By Tim Leeds/Havre Daily Newsemail@example.com
A support group is being organized to help Havre residents deal with their grief in the wake of a car crash that killed two young people.
Whitney Schwan, 16, and Travis Turner, 20, died as a result of a one-car rollover about 4 miles south of Havre on June 19. Schwan and Turner were not wearing their seat belts and were thrown from the vehicle.
Passenger Anthony Bonavita, 18, who was wearing a seat belt, suffered a dislocated shoulder in the crash.
Registered nurse Dana Seidel, who has had experience and training in helping others deal with grief, is organizing a meeting at Havre High School on Thursday at 6 p.m. to help anyone who is grieving.
The meeting appears to be a good idea, said Patti Schwan, Whitney Schwan's mother.
"There are a lot of people out there who need some help," she said.
Seidel said she wanted to hold the meeting because school is out for the summer and young people might not know where to turn.
"The problem is kids aren't in school so there isn't any counseling available," Seidel said.
She said a tragedy like the June 19 crash can affect many more people than just friends and families of the victims. Other people who have lost friends and loved ones might relive their own tragedies.
"It's not just isolated. It brings up a lot of stuff," Seidel said.
Suzanne Lockwood, a professor at Montana State University-Northern's College of Nursing who has a doctorate in psychology, said help for people dealing with grief can be very important. If they don't receive help, it can lead to serious problems, even physical problems like headaches, stomach aches and problems sleeping, she said.
"If people are having difficulty functioning in their daily lives they probably need assistance," Lockwook said.
Seidel said she thinks it is important for people to be able to recognize the symptoms associated with having a traumatic experience or receiving traumatic news, including denial, anger, bargaining and depression.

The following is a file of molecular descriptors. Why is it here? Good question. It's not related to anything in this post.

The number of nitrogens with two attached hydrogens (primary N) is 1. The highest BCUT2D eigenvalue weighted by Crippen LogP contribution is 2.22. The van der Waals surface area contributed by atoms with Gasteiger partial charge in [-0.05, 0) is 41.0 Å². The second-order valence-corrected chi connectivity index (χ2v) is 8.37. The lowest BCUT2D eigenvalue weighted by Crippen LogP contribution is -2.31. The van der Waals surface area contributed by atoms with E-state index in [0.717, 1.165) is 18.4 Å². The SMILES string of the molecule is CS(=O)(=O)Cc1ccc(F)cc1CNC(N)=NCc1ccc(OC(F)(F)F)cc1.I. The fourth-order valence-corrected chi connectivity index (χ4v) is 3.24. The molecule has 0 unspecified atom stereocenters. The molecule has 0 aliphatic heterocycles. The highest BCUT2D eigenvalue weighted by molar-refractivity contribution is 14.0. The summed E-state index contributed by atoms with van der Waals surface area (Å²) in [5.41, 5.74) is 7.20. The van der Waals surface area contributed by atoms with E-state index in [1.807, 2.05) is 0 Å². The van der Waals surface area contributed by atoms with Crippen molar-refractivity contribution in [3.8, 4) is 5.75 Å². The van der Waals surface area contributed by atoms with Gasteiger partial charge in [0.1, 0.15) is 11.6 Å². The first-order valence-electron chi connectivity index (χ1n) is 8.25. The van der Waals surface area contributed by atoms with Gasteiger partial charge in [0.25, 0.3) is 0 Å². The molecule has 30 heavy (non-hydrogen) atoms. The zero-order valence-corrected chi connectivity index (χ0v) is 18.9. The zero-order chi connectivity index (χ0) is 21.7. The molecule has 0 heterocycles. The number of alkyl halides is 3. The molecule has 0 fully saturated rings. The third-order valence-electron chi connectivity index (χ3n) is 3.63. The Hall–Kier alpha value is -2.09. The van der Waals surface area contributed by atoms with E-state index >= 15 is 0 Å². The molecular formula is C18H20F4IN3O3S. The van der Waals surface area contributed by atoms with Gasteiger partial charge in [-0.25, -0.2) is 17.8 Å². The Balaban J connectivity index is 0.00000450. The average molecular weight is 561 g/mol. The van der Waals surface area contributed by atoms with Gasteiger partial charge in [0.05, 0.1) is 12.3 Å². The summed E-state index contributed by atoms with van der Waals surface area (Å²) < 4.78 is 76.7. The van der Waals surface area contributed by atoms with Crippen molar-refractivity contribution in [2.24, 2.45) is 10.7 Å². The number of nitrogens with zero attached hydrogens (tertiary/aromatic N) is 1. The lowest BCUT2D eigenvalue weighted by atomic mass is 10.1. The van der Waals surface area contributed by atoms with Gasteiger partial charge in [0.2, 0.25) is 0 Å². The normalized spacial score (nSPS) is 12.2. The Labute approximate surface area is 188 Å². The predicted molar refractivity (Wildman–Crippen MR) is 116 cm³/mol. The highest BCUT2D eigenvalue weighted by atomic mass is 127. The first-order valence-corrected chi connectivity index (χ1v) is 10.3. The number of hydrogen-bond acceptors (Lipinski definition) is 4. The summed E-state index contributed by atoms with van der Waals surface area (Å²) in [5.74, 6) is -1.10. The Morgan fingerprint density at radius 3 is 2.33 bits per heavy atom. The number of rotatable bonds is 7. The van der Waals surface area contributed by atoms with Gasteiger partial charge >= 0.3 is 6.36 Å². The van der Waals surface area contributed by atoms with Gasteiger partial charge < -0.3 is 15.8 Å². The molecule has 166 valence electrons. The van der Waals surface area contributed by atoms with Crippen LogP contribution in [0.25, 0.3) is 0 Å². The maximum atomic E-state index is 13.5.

Holding the grief support meeting will help people recognize those symptoms and help them deal with their feelings, she said, adding that it is important for people to know that it is normal to feel guility or angry about losing friends and loved ones.
Seidel said Lockwood and members of the Havre clergy who have training in grief counseling have been invited to Thursday's meeting. Lockwood will start the meeting with a talk about what people trying to deal with grief usually go through.
If people want more sessions, she will announce other meetings in the future, Seidel said. She said some people might not be able or willing to turn to churches or to professional counselors or psychologists for help.
The Rev. Brad Ulgenes of First Lutheran Church said a group in Chinook that helps parents who have lost their children meets once a month, and registered nurse Sue Swan of the Montana State University-Northern health services holds a yearly grief support group meeting that is open to the public. Local churches also regularly help people deal with grief, he said, but having another avenue is good for the community.
"I think any means to help people through the grieving process would be good," Ulgenes said.
Seidel held a meeting last Friday at the high school to help people deal with their grief, but only members of the community trained in grief counseling were the ones who attended.
Many of the friends of Schwan and Turner were probably overwhelmed with the events of last week, Seidel said. She thinks that may be part of the reason no one showed up for the meeting.